ADL: Anti-Semitic posts flood Web in wake of Bernard Madoff affair
Comments spread conspiracy theories about Jews stealing money to benefit Israel, says U.S. organization.
The alleged $50 billion fraud by Wall Street financier Bernard Madoff has prompted an outpouring of anti-Semitic comments on mainstream and extremist Web sites, the Anti-Defamation League said on Saturday.
The Jewish-American organization said some of the posts on the highly trafficked sites spread conspiracy theories about Jews stealing money to benefit Israel and suggest that, "Only Jews could perpetrate a fraud on such a scale."
These and other anti-Jewish tropes about Jews and money have appeared on popular blogs devoted to finance, in comment sections of mainstream news outlets and in banter among users of Internet discussion groups, according to the ADL.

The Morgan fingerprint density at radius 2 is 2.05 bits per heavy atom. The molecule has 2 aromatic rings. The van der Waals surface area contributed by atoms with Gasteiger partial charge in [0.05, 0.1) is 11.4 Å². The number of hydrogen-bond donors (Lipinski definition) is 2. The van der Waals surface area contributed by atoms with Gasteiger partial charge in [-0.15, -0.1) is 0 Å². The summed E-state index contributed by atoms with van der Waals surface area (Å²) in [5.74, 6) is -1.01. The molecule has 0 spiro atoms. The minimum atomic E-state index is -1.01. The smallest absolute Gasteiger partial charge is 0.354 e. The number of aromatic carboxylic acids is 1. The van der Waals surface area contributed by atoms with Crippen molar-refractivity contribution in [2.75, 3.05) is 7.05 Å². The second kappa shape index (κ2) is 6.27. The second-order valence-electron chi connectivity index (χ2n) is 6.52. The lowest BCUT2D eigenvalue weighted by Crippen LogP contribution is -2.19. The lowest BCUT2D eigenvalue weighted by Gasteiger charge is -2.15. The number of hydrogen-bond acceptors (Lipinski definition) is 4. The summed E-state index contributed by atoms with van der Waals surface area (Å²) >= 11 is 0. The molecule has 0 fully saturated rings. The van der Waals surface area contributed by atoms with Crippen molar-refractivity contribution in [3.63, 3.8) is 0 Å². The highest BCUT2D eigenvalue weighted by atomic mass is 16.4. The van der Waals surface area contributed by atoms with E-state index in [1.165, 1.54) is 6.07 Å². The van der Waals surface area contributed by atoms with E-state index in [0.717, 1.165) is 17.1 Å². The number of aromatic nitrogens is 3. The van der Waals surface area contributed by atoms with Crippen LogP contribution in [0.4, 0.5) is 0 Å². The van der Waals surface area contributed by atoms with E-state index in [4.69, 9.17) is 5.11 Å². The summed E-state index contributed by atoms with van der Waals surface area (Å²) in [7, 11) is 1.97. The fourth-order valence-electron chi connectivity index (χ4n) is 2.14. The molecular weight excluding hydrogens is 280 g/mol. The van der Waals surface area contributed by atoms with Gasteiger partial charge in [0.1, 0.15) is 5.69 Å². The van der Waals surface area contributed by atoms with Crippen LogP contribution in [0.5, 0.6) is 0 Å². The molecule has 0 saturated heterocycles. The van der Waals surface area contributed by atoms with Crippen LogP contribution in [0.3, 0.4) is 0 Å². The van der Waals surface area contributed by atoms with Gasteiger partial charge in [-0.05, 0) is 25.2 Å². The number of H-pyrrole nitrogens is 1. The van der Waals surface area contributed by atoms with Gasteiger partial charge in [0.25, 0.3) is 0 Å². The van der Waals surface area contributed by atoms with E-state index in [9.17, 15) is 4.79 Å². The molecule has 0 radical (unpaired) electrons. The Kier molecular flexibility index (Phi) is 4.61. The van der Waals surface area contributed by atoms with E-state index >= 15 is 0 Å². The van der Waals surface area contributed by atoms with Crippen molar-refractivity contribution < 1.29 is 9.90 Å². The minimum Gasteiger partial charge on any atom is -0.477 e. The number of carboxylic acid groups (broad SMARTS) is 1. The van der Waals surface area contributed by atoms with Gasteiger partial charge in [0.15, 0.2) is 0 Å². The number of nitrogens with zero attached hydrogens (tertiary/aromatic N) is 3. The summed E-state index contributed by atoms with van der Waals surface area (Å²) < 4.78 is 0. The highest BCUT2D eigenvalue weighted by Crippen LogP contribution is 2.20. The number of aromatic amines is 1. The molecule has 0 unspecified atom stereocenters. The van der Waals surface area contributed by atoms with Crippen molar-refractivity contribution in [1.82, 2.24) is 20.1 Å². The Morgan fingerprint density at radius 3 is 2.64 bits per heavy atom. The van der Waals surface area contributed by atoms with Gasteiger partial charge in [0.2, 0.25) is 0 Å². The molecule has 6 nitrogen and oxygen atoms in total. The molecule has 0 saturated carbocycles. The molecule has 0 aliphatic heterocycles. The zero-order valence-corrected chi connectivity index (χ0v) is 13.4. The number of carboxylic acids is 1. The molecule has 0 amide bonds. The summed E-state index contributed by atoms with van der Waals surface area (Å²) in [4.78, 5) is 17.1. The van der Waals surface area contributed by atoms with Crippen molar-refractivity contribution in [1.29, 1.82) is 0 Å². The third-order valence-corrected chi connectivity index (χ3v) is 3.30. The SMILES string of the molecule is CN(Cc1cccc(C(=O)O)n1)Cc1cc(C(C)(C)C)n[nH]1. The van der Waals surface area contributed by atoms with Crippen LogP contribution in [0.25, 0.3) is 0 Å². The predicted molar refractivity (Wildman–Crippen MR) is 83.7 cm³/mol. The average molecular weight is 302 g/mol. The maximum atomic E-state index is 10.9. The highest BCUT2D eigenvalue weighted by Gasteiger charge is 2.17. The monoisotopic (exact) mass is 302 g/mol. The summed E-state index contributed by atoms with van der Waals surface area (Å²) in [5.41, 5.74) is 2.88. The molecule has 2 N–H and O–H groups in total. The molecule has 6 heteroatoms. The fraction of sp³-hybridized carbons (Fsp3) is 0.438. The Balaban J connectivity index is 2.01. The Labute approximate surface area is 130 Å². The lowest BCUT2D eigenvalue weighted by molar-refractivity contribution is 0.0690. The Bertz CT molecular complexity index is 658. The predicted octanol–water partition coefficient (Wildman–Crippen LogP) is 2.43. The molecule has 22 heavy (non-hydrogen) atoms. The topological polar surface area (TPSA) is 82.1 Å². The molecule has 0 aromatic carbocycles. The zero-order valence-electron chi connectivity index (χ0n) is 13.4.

"Jews are always a convenient scapegoat in times of crisis, but the Madoff scandal and the fact that so many of the defrauded investors are Jewish has created a perfect storm for the anti-Semites," said Abraham H. Foxman, ADL National Director.
"Nowadays, the first place Jew-haters will go is to the Internet, where they can give voice to their hateful ideas without fear of repercussions."
Meanwhile, Madoff's alleged scam has caused deep ripples in the Jewish philanthropic world, forcing the closure of two prominent U.S.-based charities and threatening the financial lifeline of a slew of other groups.
Hadassah, the Women's Zionist Organization of America, said Thursday that it has lost $90 million it invested with Madoff.